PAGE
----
We are excited to share one of our latest acquisitions with you: shown here is a very fine pair of Louis XVI white-painted fauteuils attributed to Jean-Baptiste Séné. What makes them particularly interesting is that they were almost certainly made for Marie Antoinette at the impressive château of St. Cloud.
Each chair features a rectangular back and seat, the back carved with leaf tips, the arms and seat rail with beading, standing on turned taperered and fluted legs headed by rosettes and terminating in turned sabots. The chairs are upholstered with ‘Indienne’ silk, a style that evokes the taste of Marie Antoinette.
This elegant pair of fauteuil is likely part of a suite of furniture supplied to the château de St. Cloud in 1785. The château de St. Cloud was built during the second half of the 17th century by the Duke Philippe of Orléans, King Louis XIV’s only brother. In 1784, King Louis XVI purchased the château from Philippe for his wife, Marie Antoinette for a sum of 6,000,000 livres.
The Queen took up the task of decorating the château entirely to her liking with the help of Richard Mique, a neoclassical architect. This new residence was furnished through commissions at the Garde-meuble de la Couronne and other furniture from Royal residences. This suite, along with several other commissions, were all delivered to St. Cloud in time for the King and Queen’s arrival on August 29.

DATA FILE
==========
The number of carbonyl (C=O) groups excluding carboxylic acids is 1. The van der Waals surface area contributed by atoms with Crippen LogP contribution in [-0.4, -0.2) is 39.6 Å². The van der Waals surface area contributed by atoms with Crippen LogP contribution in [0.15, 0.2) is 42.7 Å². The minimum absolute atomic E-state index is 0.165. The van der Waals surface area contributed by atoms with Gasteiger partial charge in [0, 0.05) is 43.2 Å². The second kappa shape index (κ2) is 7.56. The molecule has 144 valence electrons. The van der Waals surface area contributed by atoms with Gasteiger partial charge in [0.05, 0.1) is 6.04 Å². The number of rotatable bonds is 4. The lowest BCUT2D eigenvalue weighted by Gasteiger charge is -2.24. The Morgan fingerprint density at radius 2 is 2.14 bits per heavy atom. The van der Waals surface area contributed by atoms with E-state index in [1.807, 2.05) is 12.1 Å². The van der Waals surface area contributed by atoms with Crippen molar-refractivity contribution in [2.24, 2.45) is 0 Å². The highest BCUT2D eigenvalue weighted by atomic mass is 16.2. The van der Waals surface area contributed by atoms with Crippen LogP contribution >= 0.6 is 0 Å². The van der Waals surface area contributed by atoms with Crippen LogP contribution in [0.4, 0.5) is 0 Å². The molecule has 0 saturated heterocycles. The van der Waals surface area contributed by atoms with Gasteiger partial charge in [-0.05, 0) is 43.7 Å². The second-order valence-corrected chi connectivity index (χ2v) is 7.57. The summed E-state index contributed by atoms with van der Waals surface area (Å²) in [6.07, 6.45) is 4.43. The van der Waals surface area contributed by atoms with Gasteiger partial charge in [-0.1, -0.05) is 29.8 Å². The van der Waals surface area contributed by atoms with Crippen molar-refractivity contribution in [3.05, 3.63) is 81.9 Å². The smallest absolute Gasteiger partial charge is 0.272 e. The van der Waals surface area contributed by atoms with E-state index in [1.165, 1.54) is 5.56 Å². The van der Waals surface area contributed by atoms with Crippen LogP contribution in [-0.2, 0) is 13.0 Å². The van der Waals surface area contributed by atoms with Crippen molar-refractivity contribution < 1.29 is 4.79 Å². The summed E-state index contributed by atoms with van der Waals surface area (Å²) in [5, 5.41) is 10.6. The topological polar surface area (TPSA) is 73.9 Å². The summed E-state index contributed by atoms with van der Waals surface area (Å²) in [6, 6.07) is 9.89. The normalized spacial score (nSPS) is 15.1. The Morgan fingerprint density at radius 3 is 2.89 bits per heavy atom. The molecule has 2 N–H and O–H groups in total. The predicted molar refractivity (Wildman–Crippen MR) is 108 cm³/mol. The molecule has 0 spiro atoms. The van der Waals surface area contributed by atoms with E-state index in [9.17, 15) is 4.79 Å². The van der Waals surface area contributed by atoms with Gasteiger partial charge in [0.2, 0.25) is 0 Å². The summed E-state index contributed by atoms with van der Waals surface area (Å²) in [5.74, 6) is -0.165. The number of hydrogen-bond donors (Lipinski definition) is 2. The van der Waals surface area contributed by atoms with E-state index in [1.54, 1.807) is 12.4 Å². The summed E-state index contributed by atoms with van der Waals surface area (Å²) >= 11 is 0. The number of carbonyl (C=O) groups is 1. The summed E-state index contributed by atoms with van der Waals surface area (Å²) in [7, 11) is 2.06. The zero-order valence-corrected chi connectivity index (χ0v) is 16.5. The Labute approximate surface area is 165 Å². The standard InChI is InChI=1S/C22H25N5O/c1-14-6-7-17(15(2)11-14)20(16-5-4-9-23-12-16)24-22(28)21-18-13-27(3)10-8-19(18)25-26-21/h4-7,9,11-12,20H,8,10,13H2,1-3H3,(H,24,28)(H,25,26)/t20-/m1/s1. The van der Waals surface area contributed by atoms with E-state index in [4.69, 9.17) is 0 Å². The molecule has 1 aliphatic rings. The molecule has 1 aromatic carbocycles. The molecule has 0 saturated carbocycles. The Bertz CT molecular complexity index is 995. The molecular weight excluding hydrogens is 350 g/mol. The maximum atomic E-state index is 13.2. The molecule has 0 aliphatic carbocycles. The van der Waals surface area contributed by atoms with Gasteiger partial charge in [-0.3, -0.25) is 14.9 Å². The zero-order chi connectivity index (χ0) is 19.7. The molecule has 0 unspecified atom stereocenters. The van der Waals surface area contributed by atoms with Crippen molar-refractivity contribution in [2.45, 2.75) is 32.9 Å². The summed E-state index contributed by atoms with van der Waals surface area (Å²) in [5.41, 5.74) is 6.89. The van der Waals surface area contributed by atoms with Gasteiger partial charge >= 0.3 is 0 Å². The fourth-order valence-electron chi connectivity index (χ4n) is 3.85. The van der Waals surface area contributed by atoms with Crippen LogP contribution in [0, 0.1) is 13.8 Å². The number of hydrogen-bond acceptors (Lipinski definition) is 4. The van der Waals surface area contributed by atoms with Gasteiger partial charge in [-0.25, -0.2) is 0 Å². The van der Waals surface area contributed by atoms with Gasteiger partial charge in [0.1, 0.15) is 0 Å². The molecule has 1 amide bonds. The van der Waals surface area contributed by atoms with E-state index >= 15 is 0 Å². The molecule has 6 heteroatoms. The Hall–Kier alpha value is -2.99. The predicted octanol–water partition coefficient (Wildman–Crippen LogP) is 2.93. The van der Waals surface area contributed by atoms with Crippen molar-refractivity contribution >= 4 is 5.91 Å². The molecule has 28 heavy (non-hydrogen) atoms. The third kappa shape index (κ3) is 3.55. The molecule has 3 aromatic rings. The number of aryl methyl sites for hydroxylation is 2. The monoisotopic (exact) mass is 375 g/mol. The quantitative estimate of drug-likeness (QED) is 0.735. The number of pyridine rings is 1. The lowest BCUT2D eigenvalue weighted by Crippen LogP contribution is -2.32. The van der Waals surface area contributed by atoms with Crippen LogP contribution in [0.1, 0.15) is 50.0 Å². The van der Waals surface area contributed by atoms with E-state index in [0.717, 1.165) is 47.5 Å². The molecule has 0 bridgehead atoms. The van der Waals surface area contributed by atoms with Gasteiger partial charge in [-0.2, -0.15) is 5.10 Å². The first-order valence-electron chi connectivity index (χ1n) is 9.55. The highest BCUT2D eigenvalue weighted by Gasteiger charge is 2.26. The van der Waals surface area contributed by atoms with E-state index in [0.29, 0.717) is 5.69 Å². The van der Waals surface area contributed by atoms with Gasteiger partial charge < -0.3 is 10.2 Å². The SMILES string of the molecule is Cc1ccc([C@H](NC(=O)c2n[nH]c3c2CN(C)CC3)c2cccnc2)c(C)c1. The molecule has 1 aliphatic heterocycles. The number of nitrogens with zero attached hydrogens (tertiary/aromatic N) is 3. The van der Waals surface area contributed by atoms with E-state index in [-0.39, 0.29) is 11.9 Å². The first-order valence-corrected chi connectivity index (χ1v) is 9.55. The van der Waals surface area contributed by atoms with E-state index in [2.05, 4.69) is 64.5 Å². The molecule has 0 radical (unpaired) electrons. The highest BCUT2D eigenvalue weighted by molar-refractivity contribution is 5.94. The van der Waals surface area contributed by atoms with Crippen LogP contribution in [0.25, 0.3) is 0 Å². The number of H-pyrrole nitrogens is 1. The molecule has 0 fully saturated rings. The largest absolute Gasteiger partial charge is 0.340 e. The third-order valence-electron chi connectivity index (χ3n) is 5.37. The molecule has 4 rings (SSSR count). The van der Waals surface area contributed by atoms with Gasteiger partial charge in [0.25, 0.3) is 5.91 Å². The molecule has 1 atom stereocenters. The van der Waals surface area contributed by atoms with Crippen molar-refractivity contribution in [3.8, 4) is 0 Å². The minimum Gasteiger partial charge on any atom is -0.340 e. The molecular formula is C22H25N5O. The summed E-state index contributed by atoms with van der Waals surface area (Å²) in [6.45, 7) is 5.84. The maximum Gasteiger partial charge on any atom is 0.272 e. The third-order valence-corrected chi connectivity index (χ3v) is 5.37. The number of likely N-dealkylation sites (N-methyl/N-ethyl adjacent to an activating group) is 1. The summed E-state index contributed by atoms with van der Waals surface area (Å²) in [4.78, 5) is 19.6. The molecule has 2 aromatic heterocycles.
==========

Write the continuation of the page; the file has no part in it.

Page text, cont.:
The original suite of sixteen pieces of seat furniture is recorded in the ‘journal du Garde-mueble’ on July 2 1785 as ‘Hauré fera les bois cy après pour le service de la Reine à St Cloud: 1 canapé de 7 pds de long, 12 grand fauteuils mueblans à carreau, 4 bergères à carreau […] la peinture en blanc vernis sera faite à St Cloud.’ The suite was likely a collaboration between Séné, Jean Hauré, ‘entrepreneur des meubles de la Couronne,’ and George Jacob, who was one of the leading chair-makers in the Garde-meuble in the 1780s.
Jean Hauré mentioned the suite in a further mémoire describing the style of carving and the decorative motifs used on them, saying ‘feuilles d’acanthes sur la console, rais de Coeur autour du dossier et perles dans les ceintures, pieds tournés et callenés.’
The suite was destined for the Salone de Diane, one of the salons in the King’s apartments. John Anderson wrote his reflections on his visits to Paris and the environs in his published journal, The American in Paris in 1838. He describes the room as full ‘with the tapestry of the gobelins,’ referring to the famed Gobelin tapestry manufactory. He also remarks about the thought of Marie Antoinette living at the château with the musing ‘Only to think, here she used to sleep, the little queeny!’
A pair of chaises from this suite has been in the collection of Louvre since 1944. They originally came up at an auction of furniture from St. Cloud in 1794-95. The chairs at the Louvre retain the original label that is inscribed, ‘pour le service de la/ Reine a St Cloud/ n.299.’
The château no longer exists today due to a fire in 1870, however it was an important part of French history. The château has been used to entertain leaders from all over the world since its building, including the Russian Tsar Peter I in 1717, Thomas Jefferson from American in 1786, and Queen Victoria from Great Britain in 1855.